by Martin Armstrong, 5/15/17
I have warned that whenever a government creates a solution to any crisis, that solution becomes the next crisis. This is what I have called the .
The unfolding of the exit of the central banks from the Quantitative Easing monetary policy will become a much more serious threat to the financial markets than anyone suspects. The Federal Reserve has already exited and begun to raise rates while also announcing it will NOT be reinvesting the money when the government debt they bought expires.
The Federal Reserve is already shortening their balance sheet. Bills of $426 billion will be due at the Fed in 2018, and again about $357 billion a year later. So the Fed will not repurchase that debt. The US economy is absorbing this because US dollars are effectively the only real reserve currency in the world right now.
The real problem lies with the European Central Bank (ECB) and the Japanese central bank and when they exit their Quantitative Easing programs, their economies are not the reserve currency and lack a solid bid from international capital.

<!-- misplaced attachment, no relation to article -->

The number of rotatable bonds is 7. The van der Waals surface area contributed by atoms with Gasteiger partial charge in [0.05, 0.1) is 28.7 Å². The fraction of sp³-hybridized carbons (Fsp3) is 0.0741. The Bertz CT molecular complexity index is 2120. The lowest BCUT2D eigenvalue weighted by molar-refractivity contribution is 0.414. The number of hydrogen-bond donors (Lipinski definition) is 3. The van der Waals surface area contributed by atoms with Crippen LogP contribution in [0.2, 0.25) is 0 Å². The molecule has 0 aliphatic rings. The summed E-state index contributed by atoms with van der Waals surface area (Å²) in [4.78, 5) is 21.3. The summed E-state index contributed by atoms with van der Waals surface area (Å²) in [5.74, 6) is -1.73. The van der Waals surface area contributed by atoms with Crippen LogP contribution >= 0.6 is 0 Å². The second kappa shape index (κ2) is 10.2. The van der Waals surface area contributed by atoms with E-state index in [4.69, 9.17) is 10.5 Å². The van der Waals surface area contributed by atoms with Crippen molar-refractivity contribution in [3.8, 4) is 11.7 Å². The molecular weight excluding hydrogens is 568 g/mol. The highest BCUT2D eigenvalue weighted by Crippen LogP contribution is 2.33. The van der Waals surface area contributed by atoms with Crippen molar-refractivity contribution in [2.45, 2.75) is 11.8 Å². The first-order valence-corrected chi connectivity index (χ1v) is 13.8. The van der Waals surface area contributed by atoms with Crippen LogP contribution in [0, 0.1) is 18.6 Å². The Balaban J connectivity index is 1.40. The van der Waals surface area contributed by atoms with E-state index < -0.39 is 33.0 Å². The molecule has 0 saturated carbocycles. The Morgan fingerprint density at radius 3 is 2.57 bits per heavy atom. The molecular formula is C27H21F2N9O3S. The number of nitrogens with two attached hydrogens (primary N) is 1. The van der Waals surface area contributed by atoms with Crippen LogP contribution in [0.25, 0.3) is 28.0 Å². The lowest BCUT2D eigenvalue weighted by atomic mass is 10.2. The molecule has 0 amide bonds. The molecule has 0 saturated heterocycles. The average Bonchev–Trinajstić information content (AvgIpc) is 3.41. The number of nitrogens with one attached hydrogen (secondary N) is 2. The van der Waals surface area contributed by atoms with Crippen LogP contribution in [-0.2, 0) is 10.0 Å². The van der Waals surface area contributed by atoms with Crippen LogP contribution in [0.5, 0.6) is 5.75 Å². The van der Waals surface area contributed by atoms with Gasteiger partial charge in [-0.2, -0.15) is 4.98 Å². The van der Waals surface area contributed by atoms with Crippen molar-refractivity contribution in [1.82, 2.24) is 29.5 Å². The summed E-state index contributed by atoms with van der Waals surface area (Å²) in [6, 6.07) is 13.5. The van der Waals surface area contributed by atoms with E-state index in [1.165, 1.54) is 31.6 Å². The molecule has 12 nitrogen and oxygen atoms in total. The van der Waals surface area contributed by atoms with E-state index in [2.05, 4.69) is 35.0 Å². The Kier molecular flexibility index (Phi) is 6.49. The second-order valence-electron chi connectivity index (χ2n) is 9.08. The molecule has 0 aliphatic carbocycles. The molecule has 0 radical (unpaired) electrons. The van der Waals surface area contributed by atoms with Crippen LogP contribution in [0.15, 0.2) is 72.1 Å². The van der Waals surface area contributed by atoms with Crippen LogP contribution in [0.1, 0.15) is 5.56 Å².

The end of QE will lead to a sharp increase in yields on the bond markets, and thus the financing costs for the states will explode far more rapidly today than at any time in past history. It is also possible that other sectors of the financial system, such as the stock markets and the foreign exchange markets in peripheral economies to the USA, will be cast into turmoil experiencing great difficulties without the financial support of the central banks.
Since 2008, the Bank of Japan recorded an increase of 107 trillion yen. The ECB has more than doubled its balance sheet from EUR 2 trillion to EUR 4.1 trillion and holds 40% of member state debt while tensions rise against the EU.
The crisis emerges when governments, who are the ones who have been subsidized since 2008, find no bid for their paper. This will really send rates upward at a rapid pace.
As central banks appeared as omnipotent purchasers of government bonds to the un-savvy trader, the yields of the debt by no means reflect the risk of a default in the country’s payments. The decline in yields masked the rising risks from fiscal mismanagement that has been widespread.
While the Federal Reserve had recently announced that it would no longer reinvest its gains on government bonds that had matured into new US securities, the US bond market will need to find new buyers to absorb the additional supply. That may not be a problem right now, but as other government debt moves into crisis, we will see the capital flight from bonds to equities unfold.
The balance sheets of both the Japanese central bank and the ECB are unlikely to follow the Fed just yet. A withdrawal of the ECB’s purchases of securities could produced the most widespread damage in Europe since the Dark Ages.